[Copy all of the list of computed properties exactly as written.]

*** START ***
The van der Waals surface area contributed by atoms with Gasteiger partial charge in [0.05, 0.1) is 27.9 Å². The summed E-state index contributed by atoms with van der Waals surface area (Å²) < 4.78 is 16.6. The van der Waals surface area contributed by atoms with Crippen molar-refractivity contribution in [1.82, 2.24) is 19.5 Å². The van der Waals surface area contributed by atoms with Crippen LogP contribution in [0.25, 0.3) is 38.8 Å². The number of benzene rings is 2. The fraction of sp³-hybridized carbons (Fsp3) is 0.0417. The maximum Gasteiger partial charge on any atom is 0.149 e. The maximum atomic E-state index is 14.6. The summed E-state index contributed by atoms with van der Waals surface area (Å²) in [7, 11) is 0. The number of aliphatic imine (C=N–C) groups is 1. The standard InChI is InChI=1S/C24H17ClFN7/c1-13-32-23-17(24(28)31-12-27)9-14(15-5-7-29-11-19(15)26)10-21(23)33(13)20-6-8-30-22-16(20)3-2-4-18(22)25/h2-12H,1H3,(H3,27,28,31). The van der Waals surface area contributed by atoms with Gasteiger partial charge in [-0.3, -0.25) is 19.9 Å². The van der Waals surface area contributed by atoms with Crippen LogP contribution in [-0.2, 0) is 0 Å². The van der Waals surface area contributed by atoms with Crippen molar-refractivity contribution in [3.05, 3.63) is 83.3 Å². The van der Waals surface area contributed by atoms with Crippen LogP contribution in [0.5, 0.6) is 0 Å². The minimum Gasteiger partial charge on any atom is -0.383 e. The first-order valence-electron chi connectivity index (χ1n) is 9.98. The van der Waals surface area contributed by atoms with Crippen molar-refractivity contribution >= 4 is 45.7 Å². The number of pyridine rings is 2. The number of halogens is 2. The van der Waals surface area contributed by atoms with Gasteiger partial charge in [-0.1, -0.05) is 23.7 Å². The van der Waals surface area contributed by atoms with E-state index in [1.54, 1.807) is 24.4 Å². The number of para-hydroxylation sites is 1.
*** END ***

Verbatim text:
The van der Waals surface area contributed by atoms with Gasteiger partial charge in [0.05, 0.1) is 27.9 Å². The summed E-state index contributed by atoms with van der Waals surface area (Å²) < 4.78 is 16.6. The van der Waals surface area contributed by atoms with Crippen molar-refractivity contribution in [1.82, 2.24) is 19.5 Å². The van der Waals surface area contributed by atoms with Crippen LogP contribution in [0.25, 0.3) is 38.8 Å². The number of benzene rings is 2. The fraction of sp³-hybridized carbons (Fsp3) is 0.0417. The maximum Gasteiger partial charge on any atom is 0.149 e. The maximum atomic E-state index is 14.6. The summed E-state index contributed by atoms with van der Waals surface area (Å²) in [7, 11) is 0. The number of aliphatic imine (C=N–C) groups is 1. The standard InChI is InChI=1S/C24H17ClFN7/c1-13-32-23-17(24(28)31-12-27)9-14(15-5-7-29-11-19(15)26)10-21(23)33(13)20-6-8-30-22-16(20)3-2-4-18(22)25/h2-12H,1H3,(H3,27,28,31). The van der Waals surface area contributed by atoms with Gasteiger partial charge in [-0.3, -0.25) is 19.9 Å². The van der Waals surface area contributed by atoms with Crippen LogP contribution in [-0.2, 0) is 0 Å². The van der Waals surface area contributed by atoms with Crippen molar-refractivity contribution in [3.05, 3.63) is 83.3 Å². The van der Waals surface area contributed by atoms with Crippen LogP contribution in [0.5, 0.6) is 0 Å². The minimum Gasteiger partial charge on any atom is -0.383 e. The first-order valence-electron chi connectivity index (χ1n) is 9.98. The van der Waals surface area contributed by atoms with Crippen molar-refractivity contribution >= 4 is 45.7 Å². The number of pyridine rings is 2. The number of halogens is 2. The van der Waals surface area contributed by atoms with Gasteiger partial charge in [-0.1, -0.05) is 23.7 Å². The van der Waals surface area contributed by atoms with E-state index in [1.54, 1.807) is 24.4 Å². The number of para-hydroxylation sites is 1.